|summary=April's father, a scientist, has been given a job on a remote island called Bear Island, and he accepts the job deciding to take his daughter April with him.  They live alone anyway, since April's mother died some time before, and he feels it will be educational for her to experience the island and all its natural beauty.  April already has an affinity with nature, and she's excited to travel with her father, thinking of all the fun things they will be able to experience together on the island.  But when they get there, her father finds that his work monitoring and recording the temperatures just takes up too much of his time, and so April is left to explore by herself.  Her father had reassured her that there were no longer any bears living on Bear Island, but one day April thinks she catches a glimpse of one, and so she sets out to find the Bear, and then when she sees he is injured, to befriend and help him.
 
|isbn=000841128X
 
}}
 
{{Frontpage
 
|author=Emma Carroll and Kaja Kajfez
 
|title=The Ghost Garden
 
|rating=4.5
 
|genre=Confident Readers
 
|summary=Fran, the gardener's daughter at a posh country house, is worried.  She's just cracked her garden fork through quite a grim discovery - a large bone, buried under the potatoes.  But she's even more worried when she learns that that event coincided with Leo, the older child of the house, breaking his leg while playing cricket on the lawn.  She is due to get even more worried when she finds something else that also seems to foretell a surprise.  Tasked with shoving Leo around the grounds in his bathchair, she might have reason to be out of her mind with fear, when she learns what he is seeking - a long-forgotten burial chamber.  But surely that won't act as a premonition to anything - not here in the sultry, summery days of 1914?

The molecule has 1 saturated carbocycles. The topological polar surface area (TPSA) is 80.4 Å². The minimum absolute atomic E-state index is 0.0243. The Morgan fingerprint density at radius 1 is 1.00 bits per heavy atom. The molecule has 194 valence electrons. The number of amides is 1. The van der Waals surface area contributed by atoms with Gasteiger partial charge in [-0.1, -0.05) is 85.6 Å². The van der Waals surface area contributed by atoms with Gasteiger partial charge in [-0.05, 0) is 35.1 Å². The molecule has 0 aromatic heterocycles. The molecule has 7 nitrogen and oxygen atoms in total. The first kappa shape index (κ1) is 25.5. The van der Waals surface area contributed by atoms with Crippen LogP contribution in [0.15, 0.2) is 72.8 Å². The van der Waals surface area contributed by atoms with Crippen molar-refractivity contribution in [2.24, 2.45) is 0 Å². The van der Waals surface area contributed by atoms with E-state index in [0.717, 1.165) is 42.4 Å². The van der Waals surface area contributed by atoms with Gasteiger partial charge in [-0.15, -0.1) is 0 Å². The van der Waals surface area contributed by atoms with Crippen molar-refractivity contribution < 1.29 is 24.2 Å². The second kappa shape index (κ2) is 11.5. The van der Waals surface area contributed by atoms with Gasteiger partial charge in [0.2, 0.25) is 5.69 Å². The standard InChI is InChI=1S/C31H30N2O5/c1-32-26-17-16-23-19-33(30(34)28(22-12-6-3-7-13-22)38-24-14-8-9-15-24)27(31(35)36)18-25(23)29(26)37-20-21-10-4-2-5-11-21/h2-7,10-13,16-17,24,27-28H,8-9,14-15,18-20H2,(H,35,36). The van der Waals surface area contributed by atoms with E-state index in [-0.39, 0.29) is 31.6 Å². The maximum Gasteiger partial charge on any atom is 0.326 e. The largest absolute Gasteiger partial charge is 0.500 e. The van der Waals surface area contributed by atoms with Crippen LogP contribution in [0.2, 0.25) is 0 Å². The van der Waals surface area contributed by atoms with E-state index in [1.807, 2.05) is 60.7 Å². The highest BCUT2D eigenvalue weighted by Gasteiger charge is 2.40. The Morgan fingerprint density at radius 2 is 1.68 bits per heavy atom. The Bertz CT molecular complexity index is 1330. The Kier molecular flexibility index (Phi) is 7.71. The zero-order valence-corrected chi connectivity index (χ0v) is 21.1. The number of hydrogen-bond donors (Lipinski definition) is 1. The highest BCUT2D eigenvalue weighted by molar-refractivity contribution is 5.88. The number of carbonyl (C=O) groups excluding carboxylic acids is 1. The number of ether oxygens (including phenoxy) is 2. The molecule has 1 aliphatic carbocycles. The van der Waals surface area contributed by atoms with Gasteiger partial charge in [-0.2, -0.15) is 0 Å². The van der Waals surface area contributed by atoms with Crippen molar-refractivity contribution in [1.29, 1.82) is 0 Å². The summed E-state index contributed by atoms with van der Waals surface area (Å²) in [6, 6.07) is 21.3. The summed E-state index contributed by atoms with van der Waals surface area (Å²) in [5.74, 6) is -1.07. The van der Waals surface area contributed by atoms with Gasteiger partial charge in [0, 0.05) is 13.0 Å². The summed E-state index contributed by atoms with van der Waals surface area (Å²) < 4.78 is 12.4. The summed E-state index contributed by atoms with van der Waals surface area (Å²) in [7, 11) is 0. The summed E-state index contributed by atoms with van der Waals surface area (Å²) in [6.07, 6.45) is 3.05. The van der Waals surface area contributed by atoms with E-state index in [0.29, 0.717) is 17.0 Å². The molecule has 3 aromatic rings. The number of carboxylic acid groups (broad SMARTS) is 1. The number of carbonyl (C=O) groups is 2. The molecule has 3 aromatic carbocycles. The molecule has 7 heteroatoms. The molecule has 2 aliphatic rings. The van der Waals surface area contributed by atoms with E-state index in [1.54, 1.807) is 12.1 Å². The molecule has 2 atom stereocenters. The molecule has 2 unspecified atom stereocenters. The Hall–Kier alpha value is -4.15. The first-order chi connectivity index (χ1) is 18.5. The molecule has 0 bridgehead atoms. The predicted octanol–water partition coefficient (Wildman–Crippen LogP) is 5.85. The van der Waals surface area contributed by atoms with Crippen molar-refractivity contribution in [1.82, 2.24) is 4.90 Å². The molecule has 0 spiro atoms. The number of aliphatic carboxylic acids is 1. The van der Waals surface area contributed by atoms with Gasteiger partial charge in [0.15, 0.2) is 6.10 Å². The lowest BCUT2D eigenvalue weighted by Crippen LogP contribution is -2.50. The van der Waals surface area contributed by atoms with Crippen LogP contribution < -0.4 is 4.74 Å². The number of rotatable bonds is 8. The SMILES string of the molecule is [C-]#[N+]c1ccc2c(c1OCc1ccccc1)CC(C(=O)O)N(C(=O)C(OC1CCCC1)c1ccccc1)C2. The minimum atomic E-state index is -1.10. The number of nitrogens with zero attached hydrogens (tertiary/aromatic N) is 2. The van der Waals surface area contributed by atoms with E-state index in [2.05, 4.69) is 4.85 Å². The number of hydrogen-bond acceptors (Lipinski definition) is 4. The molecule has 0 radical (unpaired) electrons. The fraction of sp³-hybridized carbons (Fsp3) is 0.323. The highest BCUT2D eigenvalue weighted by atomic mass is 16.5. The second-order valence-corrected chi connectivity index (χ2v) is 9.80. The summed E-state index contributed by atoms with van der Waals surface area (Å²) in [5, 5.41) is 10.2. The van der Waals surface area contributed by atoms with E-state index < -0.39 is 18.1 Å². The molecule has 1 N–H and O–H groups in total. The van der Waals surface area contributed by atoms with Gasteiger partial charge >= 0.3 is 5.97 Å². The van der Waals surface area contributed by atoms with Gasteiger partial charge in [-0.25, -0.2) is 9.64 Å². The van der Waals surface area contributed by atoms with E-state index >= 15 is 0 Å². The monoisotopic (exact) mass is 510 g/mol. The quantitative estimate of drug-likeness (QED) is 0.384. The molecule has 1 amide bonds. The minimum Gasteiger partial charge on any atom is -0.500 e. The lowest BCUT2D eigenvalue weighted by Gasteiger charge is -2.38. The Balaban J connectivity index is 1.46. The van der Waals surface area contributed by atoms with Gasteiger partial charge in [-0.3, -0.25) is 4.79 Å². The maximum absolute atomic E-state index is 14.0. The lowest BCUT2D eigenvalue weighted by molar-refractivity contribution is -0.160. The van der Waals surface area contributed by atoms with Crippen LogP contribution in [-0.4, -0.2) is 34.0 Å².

|isbn=1781129002
 
 
}}
 
}}
  
 
Move on to [[Newest Cookery Reviews]]
 
Move on to [[Newest Cookery Reviews]]

Latest revision as of 13:34, 25 October 2021

1406399752.jpg

Review of

Loki: A Bad God's Guide to Being Good by Louie Stowell

4.5star.jpg Confident Readers

Meet Loki. The trickster god has got into trouble again, so the other gods have decided there's only one thing for it – he must be banished. And transformed – for Loki is spending a month both in exile and in the physical form of a middle-school kid here on Earth. He's guarded by a giant and a god in disguise as his parents, and Thor has come along as well, to be the more suave, more popular and more successful brother of the two. Loki has a month to redeem his reputation, and get his moral compass pointing the right way again, or else, and to prove it he has to write the text we read in a sentient notebook, that is able to cry foul of his lies, and judge his progress. But Loki is the kind of god who insists he can do anything, so surviving a bit more virtuously for a month is going to be a walk in the park...right? Full Review

180090049X.jpg

Review of

The Mermaid in the Millpond by Lucy Strange and Pam Smy

4.5star.jpg Confident Readers

There is no mermaid in the millpond. That at least is what Bess is telling herself. Neither will there be a friend for her in amongst all the other kids, who have had their entire childhoods sold to the mill-owners by the London workhouse they used to call home. Bess knows there is no time for friendship in a hand-to-mouth, every man for himself kind of existence. But despite herself Bess does find a bit of a kindred spirit in the slight little Dot, and despite everything that life has taught her about betrayal and how befriending people only leads to harm, there might be a glimmer of companionship in the tired-out mill workers. But surely that doesn't mean there is any truth in the existence of the mermaid? Full Review

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Review of

Escape Room by Christopher Edge

3star.jpg Confident Readers

I've seen junior variants of the 'Choose Your Own Adventure' format cover escape rooms – the process by which a character or characters start by being trapped in a specific location, and have to solve problems in order to get their way out. What I've not done (alongside experience one for myself – for that would require actual friends) is seen a prose book describing people in such an adventure, with the regular second person narrative replaced by the first. Here, Ami and four other tweenagers, all new to each other and booked into the game without any of their friends, are a team – starting out at the game's main offices, where they're told they and their quest for The Answer are a world-changer. But could watching people engage with such a pastime, despite the ramped-up threat levels, change much in the world of literature? Full Review

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Review of

Fledgling by Lucy Hope